Jesus said, “Let the little children come to me, and do not hinder them, for the kingdom of heaven belongs to such as these.” —Matthew 19:14
My husband and I have a small handful of parenting tenets that guide us as we raise our seven children: keep them curious, follow their curiosity, and equip them to go deeper.
These are kids that try to fashion water slides off the balcony of our house, turn themselves into human shrubbery so they can get birds to eat out of their hands, and lustily sing Queen songs at the top of their lungs as they race in innertubes down creeks. They’re ridiculous.
But these are also the kids that will seamlessly jump in to any congregation and serve as acolytes and liturgists. They’ll play piano and organ for entire worship services so well that they’ll make you cry. They will troubleshoot, fix and run the soundboard and livestream, and then genuinely lead a congregation in spontaneous prayer.
They know how to prepare communion, how to replace the wicks in your acolyte candlesticks (a most odious job), grab any hymnal and find a hymn that matches the lectionary and find a different setting if you don’t like that particular tune. They’ll recite just about any creed, new member liturgy, or baptismal liturgy without looking at the words.
How? They have had steady, consistent, active involvement in the life of the church. My children have been empowered, intentionally nurtured, and consistently taught how their roles as laity in the body are vital to the life of the congregation.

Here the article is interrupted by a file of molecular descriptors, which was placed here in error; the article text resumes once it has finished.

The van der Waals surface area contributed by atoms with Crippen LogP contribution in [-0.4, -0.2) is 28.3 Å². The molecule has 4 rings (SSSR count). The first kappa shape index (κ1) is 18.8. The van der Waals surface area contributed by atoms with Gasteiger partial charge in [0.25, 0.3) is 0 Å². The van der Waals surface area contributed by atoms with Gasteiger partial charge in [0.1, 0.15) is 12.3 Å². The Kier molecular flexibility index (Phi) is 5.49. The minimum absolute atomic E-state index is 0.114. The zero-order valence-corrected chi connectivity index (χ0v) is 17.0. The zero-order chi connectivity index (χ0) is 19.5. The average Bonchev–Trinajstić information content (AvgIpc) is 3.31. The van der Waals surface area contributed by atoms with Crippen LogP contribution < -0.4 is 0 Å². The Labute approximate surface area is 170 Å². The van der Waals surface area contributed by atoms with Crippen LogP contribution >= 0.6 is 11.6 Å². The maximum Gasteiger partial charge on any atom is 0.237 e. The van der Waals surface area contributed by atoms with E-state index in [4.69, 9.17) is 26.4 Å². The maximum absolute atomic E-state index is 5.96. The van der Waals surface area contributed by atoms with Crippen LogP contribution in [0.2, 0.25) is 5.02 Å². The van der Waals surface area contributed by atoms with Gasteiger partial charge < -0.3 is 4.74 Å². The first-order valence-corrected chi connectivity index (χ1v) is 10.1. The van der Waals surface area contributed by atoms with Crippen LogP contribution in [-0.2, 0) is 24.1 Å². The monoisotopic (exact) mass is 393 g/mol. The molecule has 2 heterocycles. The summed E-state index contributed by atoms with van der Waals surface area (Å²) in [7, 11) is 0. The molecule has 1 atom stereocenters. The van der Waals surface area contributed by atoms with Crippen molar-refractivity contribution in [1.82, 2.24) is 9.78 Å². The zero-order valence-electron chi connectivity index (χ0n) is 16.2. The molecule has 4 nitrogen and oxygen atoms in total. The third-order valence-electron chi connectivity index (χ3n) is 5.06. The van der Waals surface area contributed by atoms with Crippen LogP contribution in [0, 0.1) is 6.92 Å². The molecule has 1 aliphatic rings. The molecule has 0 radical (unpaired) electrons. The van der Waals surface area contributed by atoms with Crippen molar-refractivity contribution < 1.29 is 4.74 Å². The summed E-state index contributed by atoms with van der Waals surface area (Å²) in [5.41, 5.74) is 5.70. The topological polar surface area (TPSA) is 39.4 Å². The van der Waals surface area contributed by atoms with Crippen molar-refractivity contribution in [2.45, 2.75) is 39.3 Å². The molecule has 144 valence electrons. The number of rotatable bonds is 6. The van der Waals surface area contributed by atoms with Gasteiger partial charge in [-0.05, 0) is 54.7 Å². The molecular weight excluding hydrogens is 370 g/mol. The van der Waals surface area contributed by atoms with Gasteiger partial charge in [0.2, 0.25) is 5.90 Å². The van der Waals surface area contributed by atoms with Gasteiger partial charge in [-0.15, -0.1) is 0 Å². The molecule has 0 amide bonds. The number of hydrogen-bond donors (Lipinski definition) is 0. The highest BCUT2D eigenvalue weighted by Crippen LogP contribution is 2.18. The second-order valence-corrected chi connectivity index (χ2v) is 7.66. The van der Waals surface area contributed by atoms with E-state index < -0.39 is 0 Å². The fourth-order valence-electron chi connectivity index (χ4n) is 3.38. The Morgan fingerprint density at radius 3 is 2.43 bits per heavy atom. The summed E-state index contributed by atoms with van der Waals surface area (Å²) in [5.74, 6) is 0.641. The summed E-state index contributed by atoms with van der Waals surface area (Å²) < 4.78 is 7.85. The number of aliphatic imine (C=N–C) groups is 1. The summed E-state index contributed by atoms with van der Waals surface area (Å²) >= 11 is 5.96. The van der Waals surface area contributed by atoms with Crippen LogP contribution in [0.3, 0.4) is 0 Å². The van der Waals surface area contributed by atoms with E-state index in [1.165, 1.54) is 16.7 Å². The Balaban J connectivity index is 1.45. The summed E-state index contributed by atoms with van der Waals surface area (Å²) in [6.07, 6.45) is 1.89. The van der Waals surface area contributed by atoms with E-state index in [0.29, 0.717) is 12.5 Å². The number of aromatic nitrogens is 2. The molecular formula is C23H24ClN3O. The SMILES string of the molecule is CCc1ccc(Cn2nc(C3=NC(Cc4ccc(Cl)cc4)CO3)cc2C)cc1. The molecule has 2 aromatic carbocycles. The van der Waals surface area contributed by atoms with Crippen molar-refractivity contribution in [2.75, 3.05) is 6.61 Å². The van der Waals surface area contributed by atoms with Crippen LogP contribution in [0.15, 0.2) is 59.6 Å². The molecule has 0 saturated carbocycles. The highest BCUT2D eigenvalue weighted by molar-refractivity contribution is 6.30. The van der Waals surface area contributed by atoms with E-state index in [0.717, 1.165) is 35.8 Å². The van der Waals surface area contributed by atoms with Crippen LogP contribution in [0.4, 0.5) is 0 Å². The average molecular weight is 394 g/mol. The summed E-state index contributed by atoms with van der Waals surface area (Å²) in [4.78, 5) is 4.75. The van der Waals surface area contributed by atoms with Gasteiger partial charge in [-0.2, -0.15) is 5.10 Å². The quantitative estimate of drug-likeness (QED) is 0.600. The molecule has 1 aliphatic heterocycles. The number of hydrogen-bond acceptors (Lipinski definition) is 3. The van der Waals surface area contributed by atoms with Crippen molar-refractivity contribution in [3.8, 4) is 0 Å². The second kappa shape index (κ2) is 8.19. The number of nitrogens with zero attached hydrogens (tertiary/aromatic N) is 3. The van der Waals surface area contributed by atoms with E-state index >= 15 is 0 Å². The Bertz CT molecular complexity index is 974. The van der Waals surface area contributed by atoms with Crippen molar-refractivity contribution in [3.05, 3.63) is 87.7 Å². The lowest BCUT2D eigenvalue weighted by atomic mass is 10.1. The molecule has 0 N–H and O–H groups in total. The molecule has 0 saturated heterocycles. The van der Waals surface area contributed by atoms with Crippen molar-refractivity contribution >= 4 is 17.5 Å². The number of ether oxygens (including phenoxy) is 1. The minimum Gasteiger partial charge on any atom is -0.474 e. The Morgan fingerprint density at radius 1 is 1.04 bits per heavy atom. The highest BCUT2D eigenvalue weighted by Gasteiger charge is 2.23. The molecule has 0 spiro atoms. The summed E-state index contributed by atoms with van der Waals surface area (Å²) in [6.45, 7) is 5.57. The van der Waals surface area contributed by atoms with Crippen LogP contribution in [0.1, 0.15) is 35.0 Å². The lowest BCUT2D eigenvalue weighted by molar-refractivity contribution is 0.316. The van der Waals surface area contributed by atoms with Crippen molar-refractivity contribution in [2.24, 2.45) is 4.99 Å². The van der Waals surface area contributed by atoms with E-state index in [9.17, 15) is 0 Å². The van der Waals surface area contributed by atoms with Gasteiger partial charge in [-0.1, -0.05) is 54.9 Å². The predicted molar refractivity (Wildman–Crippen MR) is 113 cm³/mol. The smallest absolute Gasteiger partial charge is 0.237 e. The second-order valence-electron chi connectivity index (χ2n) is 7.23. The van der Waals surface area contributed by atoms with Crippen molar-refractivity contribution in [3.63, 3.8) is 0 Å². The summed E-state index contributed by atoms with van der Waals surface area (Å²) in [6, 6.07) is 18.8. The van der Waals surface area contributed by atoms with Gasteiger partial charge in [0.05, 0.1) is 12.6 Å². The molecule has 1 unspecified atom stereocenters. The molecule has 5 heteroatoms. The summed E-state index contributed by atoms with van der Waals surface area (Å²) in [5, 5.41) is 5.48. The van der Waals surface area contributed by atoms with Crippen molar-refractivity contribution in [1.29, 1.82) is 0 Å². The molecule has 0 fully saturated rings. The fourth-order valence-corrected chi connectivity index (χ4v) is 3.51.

This is why, when I help a congregation envision their children’s ministries, I always talk about including children as worship leaders, committee members, as co-members. They need to be doing the work of the laity. We want them to know they belong. We want them to know they are integral to the body. We want them to have the space to learn this. We need their gifts and talents.
How do we meet that need?
- Ask families to sign up for a Sunday every quarter where they light the candles and do the readings. Use those terms at first. Everyone knows what those mean.
- Hold three-week classes for families to introduce them to the inner workings of bulletin folding, cleaning the pews after worship, changing paraments, cleaning communion cups, etc.
- Genuinely ask children and youth their opinions on certain matters that you discuss in your meetings. Bonus points if you offer Zoom links to these meetings, so they can join in from where they live.
- Let them be kids and be as comfortable in the church building as they are at home. Let the kids take running leaps and slide down the pews. Let them roll down the center aisle. Let them wander around the sanctuary after the service ends, when the lights are out, finding all the nifty nooks and crannies. (Yes, keep an eye on them.)
- Have some liturgy that repeats for a while so that people easily learn it. Then ask a family or child to lead it.
- Soundboard and livestream jobs are loved by many children and youth; and they’re good at it.
- Ask children to help with the offering and prayer.
- Have children place and collect completed prayer cards.
- Have a “battle of the preachers.” Give the kids a topic, set them in teams at two lecterns, and let them see what stories they can tell that relates to the given Scripture. Bonus points if you have stoles and robes for them to wear.
- Include them in budget conversations. Have them help you write a narrative budget.
- Organize prayers of the people in a pattern, and have the children lead the patterned response. They will grow more comfortable with leading corporate prayer.
- Don’t call them cute. Don’t take photos. Don’t do anything you wouldn’t do to an adult.
Elizabeth Christie directs children’s ministries at Fritz Memorial UMC in Bethlehem, Pa.